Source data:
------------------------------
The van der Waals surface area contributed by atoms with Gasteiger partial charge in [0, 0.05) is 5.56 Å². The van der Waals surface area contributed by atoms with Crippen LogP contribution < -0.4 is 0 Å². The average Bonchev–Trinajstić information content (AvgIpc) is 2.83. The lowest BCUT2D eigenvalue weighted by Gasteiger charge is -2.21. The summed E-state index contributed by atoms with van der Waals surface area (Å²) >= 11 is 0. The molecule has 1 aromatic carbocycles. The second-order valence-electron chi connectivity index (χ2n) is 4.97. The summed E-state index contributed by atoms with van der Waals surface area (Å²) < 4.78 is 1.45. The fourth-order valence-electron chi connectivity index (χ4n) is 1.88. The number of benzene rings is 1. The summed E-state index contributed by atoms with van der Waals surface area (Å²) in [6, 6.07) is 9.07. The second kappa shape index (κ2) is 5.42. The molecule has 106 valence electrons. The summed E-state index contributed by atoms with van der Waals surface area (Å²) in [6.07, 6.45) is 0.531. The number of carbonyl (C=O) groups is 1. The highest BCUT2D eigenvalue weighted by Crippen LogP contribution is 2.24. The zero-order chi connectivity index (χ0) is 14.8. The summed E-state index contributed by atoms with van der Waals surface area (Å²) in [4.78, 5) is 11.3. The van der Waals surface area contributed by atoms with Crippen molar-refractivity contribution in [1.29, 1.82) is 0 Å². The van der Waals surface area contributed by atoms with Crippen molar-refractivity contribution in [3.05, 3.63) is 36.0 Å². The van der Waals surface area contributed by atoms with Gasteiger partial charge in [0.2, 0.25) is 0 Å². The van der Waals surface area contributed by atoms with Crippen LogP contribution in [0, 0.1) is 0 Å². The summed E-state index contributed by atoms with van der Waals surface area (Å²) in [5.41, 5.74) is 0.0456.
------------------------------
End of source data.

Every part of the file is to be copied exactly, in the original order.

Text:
The van der Waals surface area contributed by atoms with Gasteiger partial charge in [0, 0.05) is 5.56 Å². The van der Waals surface area contributed by atoms with Crippen LogP contribution < -0.4 is 0 Å². The average Bonchev–Trinajstić information content (AvgIpc) is 2.83. The lowest BCUT2D eigenvalue weighted by Gasteiger charge is -2.21. The summed E-state index contributed by atoms with van der Waals surface area (Å²) >= 11 is 0. The molecule has 1 aromatic carbocycles. The second-order valence-electron chi connectivity index (χ2n) is 4.97. The summed E-state index contributed by atoms with van der Waals surface area (Å²) < 4.78 is 1.45. The fourth-order valence-electron chi connectivity index (χ4n) is 1.88. The number of benzene rings is 1. The summed E-state index contributed by atoms with van der Waals surface area (Å²) in [6, 6.07) is 9.07. The second kappa shape index (κ2) is 5.42. The molecule has 106 valence electrons. The summed E-state index contributed by atoms with van der Waals surface area (Å²) in [6.07, 6.45) is 0.531. The number of carbonyl (C=O) groups is 1. The highest BCUT2D eigenvalue weighted by Crippen LogP contribution is 2.24. The zero-order chi connectivity index (χ0) is 14.8. The summed E-state index contributed by atoms with van der Waals surface area (Å²) in [4.78, 5) is 11.3. The van der Waals surface area contributed by atoms with Crippen molar-refractivity contribution in [1.29, 1.82) is 0 Å². The van der Waals surface area contributed by atoms with Crippen molar-refractivity contribution in [3.05, 3.63) is 36.0 Å². The van der Waals surface area contributed by atoms with Gasteiger partial charge in [0.2, 0.25) is 0 Å². The van der Waals surface area contributed by atoms with Crippen LogP contribution in [0, 0.1) is 0 Å². The summed E-state index contributed by atoms with van der Waals surface area (Å²) in [5.41, 5.74) is 0.0456.